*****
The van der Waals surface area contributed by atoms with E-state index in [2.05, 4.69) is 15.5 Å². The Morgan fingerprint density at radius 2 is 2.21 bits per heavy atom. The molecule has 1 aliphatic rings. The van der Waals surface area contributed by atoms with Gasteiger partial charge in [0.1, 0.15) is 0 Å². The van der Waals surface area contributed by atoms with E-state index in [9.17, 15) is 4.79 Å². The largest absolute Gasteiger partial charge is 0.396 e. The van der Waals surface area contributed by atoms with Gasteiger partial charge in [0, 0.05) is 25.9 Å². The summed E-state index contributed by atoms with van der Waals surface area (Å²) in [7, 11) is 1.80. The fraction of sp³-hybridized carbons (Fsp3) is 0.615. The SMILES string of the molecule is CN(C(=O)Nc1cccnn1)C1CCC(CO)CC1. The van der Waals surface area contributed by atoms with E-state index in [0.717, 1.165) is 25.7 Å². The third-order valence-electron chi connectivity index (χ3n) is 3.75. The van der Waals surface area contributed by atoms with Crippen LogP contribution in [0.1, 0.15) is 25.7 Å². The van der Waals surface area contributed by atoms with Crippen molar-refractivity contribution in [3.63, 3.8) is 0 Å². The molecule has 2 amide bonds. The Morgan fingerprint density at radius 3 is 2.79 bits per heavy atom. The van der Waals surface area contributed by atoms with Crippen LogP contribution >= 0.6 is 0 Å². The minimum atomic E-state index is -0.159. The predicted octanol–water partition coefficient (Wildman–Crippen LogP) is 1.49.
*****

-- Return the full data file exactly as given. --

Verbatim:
The van der Waals surface area contributed by atoms with E-state index in [2.05, 4.69) is 15.5 Å². The Morgan fingerprint density at radius 2 is 2.21 bits per heavy atom. The molecule has 1 aliphatic rings. The van der Waals surface area contributed by atoms with Gasteiger partial charge in [0.1, 0.15) is 0 Å². The van der Waals surface area contributed by atoms with E-state index in [9.17, 15) is 4.79 Å². The largest absolute Gasteiger partial charge is 0.396 e. The van der Waals surface area contributed by atoms with Gasteiger partial charge in [0, 0.05) is 25.9 Å². The summed E-state index contributed by atoms with van der Waals surface area (Å²) in [7, 11) is 1.80. The fraction of sp³-hybridized carbons (Fsp3) is 0.615. The SMILES string of the molecule is CN(C(=O)Nc1cccnn1)C1CCC(CO)CC1. The van der Waals surface area contributed by atoms with E-state index in [0.717, 1.165) is 25.7 Å². The third-order valence-electron chi connectivity index (χ3n) is 3.75. The van der Waals surface area contributed by atoms with Crippen LogP contribution in [0.1, 0.15) is 25.7 Å². The van der Waals surface area contributed by atoms with Crippen molar-refractivity contribution in [3.63, 3.8) is 0 Å². The molecule has 2 amide bonds. The Morgan fingerprint density at radius 3 is 2.79 bits per heavy atom. The van der Waals surface area contributed by atoms with Crippen LogP contribution >= 0.6 is 0 Å². The minimum atomic E-state index is -0.159. The predicted octanol–water partition coefficient (Wildman–Crippen LogP) is 1.49.